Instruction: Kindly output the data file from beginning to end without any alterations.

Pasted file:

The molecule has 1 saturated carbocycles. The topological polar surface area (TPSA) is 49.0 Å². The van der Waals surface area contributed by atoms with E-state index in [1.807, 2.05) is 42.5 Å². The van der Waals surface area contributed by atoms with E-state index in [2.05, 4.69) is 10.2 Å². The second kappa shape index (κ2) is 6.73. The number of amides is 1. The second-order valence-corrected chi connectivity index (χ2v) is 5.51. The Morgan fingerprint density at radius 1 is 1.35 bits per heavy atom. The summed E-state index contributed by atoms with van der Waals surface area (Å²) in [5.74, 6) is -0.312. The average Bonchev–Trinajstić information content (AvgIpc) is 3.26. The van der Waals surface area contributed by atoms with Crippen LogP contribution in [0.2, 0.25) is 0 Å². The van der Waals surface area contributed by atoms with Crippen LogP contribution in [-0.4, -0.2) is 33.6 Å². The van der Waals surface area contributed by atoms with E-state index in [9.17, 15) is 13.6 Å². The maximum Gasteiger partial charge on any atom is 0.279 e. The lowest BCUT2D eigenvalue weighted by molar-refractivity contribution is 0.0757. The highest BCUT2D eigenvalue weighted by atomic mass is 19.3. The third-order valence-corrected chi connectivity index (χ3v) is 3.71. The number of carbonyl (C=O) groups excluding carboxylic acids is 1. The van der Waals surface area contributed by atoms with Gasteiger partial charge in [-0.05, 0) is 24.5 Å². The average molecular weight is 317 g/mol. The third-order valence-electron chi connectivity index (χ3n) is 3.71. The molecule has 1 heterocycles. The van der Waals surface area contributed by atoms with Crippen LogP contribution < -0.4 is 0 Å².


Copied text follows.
The molecule has 1 saturated carbocycles. The topological polar surface area (TPSA) is 49.0 Å². The van der Waals surface area contributed by atoms with E-state index in [1.807, 2.05) is 42.5 Å². The van der Waals surface area contributed by atoms with E-state index in [2.05, 4.69) is 10.2 Å². The second kappa shape index (κ2) is 6.73. The number of amides is 1. The second-order valence-corrected chi connectivity index (χ2v) is 5.51. The Morgan fingerprint density at radius 1 is 1.35 bits per heavy atom. The summed E-state index contributed by atoms with van der Waals surface area (Å²) in [5.74, 6) is -0.312. The average Bonchev–Trinajstić information content (AvgIpc) is 3.26. The van der Waals surface area contributed by atoms with Crippen LogP contribution in [0.2, 0.25) is 0 Å². The van der Waals surface area contributed by atoms with Crippen LogP contribution in [-0.4, -0.2) is 33.6 Å². The van der Waals surface area contributed by atoms with E-state index in [9.17, 15) is 13.6 Å². The maximum Gasteiger partial charge on any atom is 0.279 e. The lowest BCUT2D eigenvalue weighted by molar-refractivity contribution is 0.0757. The highest BCUT2D eigenvalue weighted by atomic mass is 19.3. The third-order valence-corrected chi connectivity index (χ3v) is 3.71. The number of carbonyl (C=O) groups excluding carboxylic acids is 1. The van der Waals surface area contributed by atoms with Gasteiger partial charge in [-0.05, 0) is 24.5 Å². The average molecular weight is 317 g/mol. The third-order valence-electron chi connectivity index (χ3n) is 3.71. The molecule has 1 heterocycles. The van der Waals surface area contributed by atoms with Crippen LogP contribution < -0.4 is 0 Å².